A fourth strategy is to tolerate the intuition, which is sometimes called “biting the bullet”. This is to accept that utilitarianism has counterintuitive implications but to hold on to the theory because all-things-considered it is still more plausible than its rivals. The costs of accepting a counterintuitive implication, it is argued, can be outweighed by the force of the arguments in favor of utilitarianism. Moreover, it is impossible to have any non-ad-hoc theory that accords with all of our intuitive moral judgements. Our intuitions are often inconsistent and they are subject to change over time, which makes it impossible to find consistent and plausible principles that reflect all of them. So it requires judgment to determine which intuitions and theoretical commitments are non-negotiable, and which we should be willing to compromise on in pursuit of “reflective equilibrium”, or the most plausible and coherent overall combination of moral judgments and principles.
Specific Objections Against Utilitarianism
In separate articles, we discuss the following critiques of utilitarianism:
The Rights Objection
Many find it objectionable that utilitarianism seemingly licenses outrageous rights violations in certain hypothetical scenarios, killing innocent people for the greater good. This article explores how utilitarians might best respond.
The Mere Means Objection
Critics often allege that utilitarianism objectionably instrumentalizes people—treating us as mere means to the greater good, rather than properly valuing individuals as ends in themselves. In this article, we assess whether this is a fair objection.
The Separateness of Persons Objection
The idea that utilitarianism neglects the 'separateness of persons' has proven to be a widely influential objection. But it is one that is difficult to pin down. This article explores three candidate interpretations of the objection, and how utilitarians can respond to each.
The Demandingness Objection
In directing us to choose the impartially best outcome, even at significant cost to ourselves, utilitarianism can seem an incredibly demanding theory. This page explores whether this feature of utilitarianism is objectionable, and if so, how defenders of the view might best respond.
The Alienation Objection
Abstract moral theories threaten to alienate us from much that we hold dear. This article explores two possible defenses of utilitarianism against this charge. One recommends adopting motivations other than explicitly utilitarian ones. The second argues that suitably concrete concerns can be subsumed within broader utilitarian motivations.
The Special Obligations Objection
Relationships like parenthood or guardianship seemingly give rise to special obligations to protect those who fall under our care (where these obligations are more stringent than our general duties of beneficence towards strangers). This article explores the extent to which impartial utilitarianism can accommodate intuitions and normative practices of partiality.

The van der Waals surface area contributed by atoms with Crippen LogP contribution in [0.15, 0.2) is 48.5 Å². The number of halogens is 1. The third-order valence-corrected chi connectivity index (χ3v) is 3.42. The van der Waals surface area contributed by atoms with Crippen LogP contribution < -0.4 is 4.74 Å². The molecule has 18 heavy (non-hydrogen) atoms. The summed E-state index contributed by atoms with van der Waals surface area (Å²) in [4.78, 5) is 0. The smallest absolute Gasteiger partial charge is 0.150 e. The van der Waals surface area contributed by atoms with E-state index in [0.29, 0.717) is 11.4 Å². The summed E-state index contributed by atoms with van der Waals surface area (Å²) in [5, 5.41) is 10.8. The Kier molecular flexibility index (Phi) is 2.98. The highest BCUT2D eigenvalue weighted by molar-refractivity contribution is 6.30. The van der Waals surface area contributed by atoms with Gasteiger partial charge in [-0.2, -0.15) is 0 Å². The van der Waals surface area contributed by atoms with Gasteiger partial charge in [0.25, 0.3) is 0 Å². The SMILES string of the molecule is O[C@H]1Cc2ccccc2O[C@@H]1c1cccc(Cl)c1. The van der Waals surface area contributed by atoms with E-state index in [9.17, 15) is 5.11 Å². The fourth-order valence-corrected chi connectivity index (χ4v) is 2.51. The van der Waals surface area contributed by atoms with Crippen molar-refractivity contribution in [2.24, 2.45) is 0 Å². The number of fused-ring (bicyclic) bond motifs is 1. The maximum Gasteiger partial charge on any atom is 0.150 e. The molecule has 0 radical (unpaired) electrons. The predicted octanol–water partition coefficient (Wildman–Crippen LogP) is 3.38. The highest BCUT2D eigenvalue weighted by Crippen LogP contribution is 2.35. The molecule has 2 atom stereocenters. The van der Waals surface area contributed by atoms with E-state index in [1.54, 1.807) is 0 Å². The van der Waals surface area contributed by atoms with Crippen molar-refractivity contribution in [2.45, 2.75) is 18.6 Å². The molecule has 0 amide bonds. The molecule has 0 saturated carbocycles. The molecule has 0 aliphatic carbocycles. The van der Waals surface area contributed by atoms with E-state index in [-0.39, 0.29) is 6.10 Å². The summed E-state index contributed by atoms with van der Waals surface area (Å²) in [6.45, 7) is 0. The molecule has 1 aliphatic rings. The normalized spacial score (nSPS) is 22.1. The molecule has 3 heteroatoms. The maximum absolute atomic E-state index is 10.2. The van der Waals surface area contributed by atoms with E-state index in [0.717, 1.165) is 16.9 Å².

The Equality Objection
Utilitarianism is concerned with the overall well-being of individuals in the population, but many object that justice requires an additional concern for how this well-being is distributed across individuals. This article examines this objection, and how utilitarians might best respond.
The Cluelessness Objection
Is utilitarianism undermined by our inability to predict the long-term consequences of our actions? This article explores whether utilitarians can still be guided by near-term expected value even when this is small in comparison to the potential value or disvalue of the unknown long-term consequences.
The Abusability Objection
Some argue that utilitarianism is self-effacing, or recommends against its own acceptance, due to the risk that mistaken appeals to the 'greater good' may actually result in horrifically harmful actions being done. This article explores how best to guard against such risks, and questions whether it is an objection to a theory if it turns out to be self-effacing in this way.
How to Cite This Page
Resources and Further Reading
- Katarzyna de Lazari-Radek & Peter Singer (2017). Utilitarianism: A Very Short Introduction. Oxford: Oxford University Press. Chapter 4: Objections.
- J. J. C. Smart & Bernard Williams (1973). Utilitarianism: For and Against. Cambridge: Cambridge University Press.
de Lazari-Radek, K. & Singer, P. (2017). Utilitarianism: A Very Short Introduction. Oxford: Oxford University Press. Preface. ↩︎
For a discussion of evolutionary debunking arguments, see Hanson, R. (2002). Why Health Is Not Special: Errors In Evolved Bioethics Intuitions. Social Philosophy & Policy. 19(2): 153–79. See also the discussion in our chapter on the Arguments for Utilitarianism. ↩︎